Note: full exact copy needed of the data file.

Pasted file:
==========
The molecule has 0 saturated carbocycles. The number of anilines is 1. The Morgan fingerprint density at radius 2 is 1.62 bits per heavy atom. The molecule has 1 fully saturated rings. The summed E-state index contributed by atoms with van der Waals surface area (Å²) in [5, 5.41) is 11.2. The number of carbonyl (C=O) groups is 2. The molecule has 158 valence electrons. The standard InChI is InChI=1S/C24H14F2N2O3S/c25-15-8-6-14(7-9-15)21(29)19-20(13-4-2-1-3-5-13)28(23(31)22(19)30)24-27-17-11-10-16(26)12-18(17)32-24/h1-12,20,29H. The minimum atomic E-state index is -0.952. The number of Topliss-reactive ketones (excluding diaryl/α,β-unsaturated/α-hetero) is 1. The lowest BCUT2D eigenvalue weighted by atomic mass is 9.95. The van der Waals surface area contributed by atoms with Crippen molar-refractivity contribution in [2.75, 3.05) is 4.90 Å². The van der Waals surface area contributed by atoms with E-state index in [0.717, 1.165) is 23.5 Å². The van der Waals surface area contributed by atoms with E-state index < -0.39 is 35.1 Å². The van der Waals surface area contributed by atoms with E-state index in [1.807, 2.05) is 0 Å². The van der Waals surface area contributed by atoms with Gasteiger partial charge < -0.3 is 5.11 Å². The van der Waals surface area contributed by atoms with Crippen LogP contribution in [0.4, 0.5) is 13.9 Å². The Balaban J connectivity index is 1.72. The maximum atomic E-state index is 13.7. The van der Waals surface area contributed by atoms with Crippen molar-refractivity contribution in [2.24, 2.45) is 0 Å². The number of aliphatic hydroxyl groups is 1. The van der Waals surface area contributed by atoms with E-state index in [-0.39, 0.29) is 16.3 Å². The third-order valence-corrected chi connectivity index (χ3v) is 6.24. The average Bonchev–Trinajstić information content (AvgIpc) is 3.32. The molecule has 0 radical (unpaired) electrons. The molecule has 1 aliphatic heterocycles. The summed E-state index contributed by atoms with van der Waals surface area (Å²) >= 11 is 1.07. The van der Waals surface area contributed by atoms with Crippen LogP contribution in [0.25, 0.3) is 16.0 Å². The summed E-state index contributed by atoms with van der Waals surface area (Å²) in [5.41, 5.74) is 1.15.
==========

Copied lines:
The molecule has 0 saturated carbocycles. The number of anilines is 1. The Morgan fingerprint density at radius 2 is 1.62 bits per heavy atom. The molecule has 1 fully saturated rings. The summed E-state index contributed by atoms with van der Waals surface area (Å²) in [5, 5.41) is 11.2. The number of carbonyl (C=O) groups is 2. The molecule has 158 valence electrons. The standard InChI is InChI=1S/C24H14F2N2O3S/c25-15-8-6-14(7-9-15)21(29)19-20(13-4-2-1-3-5-13)28(23(31)22(19)30)24-27-17-11-10-16(26)12-18(17)32-24/h1-12,20,29H. The minimum atomic E-state index is -0.952. The number of Topliss-reactive ketones (excluding diaryl/α,β-unsaturated/α-hetero) is 1. The lowest BCUT2D eigenvalue weighted by atomic mass is 9.95. The van der Waals surface area contributed by atoms with Crippen molar-refractivity contribution in [2.75, 3.05) is 4.90 Å². The van der Waals surface area contributed by atoms with E-state index in [0.717, 1.165) is 23.5 Å². The van der Waals surface area contributed by atoms with E-state index < -0.39 is 35.1 Å². The van der Waals surface area contributed by atoms with E-state index in [1.807, 2.05) is 0 Å². The van der Waals surface area contributed by atoms with Gasteiger partial charge < -0.3 is 5.11 Å². The van der Waals surface area contributed by atoms with Crippen LogP contribution in [0.4, 0.5) is 13.9 Å². The Balaban J connectivity index is 1.72. The maximum atomic E-state index is 13.7. The van der Waals surface area contributed by atoms with Crippen molar-refractivity contribution in [2.24, 2.45) is 0 Å². The number of aliphatic hydroxyl groups is 1. The van der Waals surface area contributed by atoms with E-state index in [-0.39, 0.29) is 16.3 Å². The third-order valence-corrected chi connectivity index (χ3v) is 6.24. The average Bonchev–Trinajstić information content (AvgIpc) is 3.32. The molecule has 0 radical (unpaired) electrons. The molecule has 1 aliphatic heterocycles. The summed E-state index contributed by atoms with van der Waals surface area (Å²) >= 11 is 1.07. The van der Waals surface area contributed by atoms with Crippen LogP contribution in [0.25, 0.3) is 16.0 Å². The summed E-state index contributed by atoms with van der Waals surface area (Å²) in [5.41, 5.74) is 1.15.